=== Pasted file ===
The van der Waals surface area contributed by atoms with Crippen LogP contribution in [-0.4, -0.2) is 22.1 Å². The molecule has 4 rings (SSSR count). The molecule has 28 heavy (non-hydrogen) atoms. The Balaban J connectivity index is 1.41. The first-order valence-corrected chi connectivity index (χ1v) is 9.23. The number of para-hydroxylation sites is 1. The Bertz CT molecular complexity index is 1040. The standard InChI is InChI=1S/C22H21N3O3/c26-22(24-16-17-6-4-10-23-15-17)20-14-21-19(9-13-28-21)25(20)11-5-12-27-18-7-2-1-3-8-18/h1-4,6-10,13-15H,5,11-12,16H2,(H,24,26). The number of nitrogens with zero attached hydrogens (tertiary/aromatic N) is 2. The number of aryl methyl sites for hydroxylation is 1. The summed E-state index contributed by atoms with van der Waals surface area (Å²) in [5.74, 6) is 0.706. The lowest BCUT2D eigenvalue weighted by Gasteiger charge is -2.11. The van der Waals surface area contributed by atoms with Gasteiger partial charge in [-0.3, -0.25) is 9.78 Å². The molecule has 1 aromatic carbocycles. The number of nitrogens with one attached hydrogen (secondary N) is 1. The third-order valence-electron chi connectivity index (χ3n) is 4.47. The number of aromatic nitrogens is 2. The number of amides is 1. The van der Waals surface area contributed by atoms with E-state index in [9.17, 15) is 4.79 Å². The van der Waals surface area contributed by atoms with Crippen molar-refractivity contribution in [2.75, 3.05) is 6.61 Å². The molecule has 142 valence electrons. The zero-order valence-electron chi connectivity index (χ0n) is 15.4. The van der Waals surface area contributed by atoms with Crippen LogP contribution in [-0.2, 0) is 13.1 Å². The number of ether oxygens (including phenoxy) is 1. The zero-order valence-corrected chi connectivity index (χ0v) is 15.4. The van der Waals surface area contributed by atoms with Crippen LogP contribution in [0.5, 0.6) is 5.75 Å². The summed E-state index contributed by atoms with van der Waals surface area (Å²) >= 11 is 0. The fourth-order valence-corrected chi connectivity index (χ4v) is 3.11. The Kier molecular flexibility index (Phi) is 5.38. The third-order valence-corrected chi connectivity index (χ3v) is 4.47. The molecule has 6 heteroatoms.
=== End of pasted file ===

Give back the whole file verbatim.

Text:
The van der Waals surface area contributed by atoms with Crippen LogP contribution in [-0.4, -0.2) is 22.1 Å². The molecule has 4 rings (SSSR count). The molecule has 28 heavy (non-hydrogen) atoms. The Balaban J connectivity index is 1.41. The first-order valence-corrected chi connectivity index (χ1v) is 9.23. The number of para-hydroxylation sites is 1. The Bertz CT molecular complexity index is 1040. The standard InChI is InChI=1S/C22H21N3O3/c26-22(24-16-17-6-4-10-23-15-17)20-14-21-19(9-13-28-21)25(20)11-5-12-27-18-7-2-1-3-8-18/h1-4,6-10,13-15H,5,11-12,16H2,(H,24,26). The number of nitrogens with zero attached hydrogens (tertiary/aromatic N) is 2. The number of aryl methyl sites for hydroxylation is 1. The summed E-state index contributed by atoms with van der Waals surface area (Å²) in [5.74, 6) is 0.706. The lowest BCUT2D eigenvalue weighted by Gasteiger charge is -2.11. The van der Waals surface area contributed by atoms with Gasteiger partial charge in [-0.3, -0.25) is 9.78 Å². The molecule has 1 aromatic carbocycles. The number of nitrogens with one attached hydrogen (secondary N) is 1. The third-order valence-electron chi connectivity index (χ3n) is 4.47. The number of aromatic nitrogens is 2. The number of amides is 1. The van der Waals surface area contributed by atoms with E-state index in [9.17, 15) is 4.79 Å². The van der Waals surface area contributed by atoms with Crippen molar-refractivity contribution in [2.75, 3.05) is 6.61 Å². The molecule has 142 valence electrons. The zero-order valence-electron chi connectivity index (χ0n) is 15.4. The van der Waals surface area contributed by atoms with Crippen LogP contribution in [-0.2, 0) is 13.1 Å². The number of ether oxygens (including phenoxy) is 1. The zero-order valence-corrected chi connectivity index (χ0v) is 15.4. The van der Waals surface area contributed by atoms with Crippen LogP contribution in [0.5, 0.6) is 5.75 Å². The summed E-state index contributed by atoms with van der Waals surface area (Å²) >= 11 is 0. The fourth-order valence-corrected chi connectivity index (χ4v) is 3.11. The Kier molecular flexibility index (Phi) is 5.38. The third-order valence-corrected chi connectivity index (χ3v) is 4.47. The molecule has 6 heteroatoms.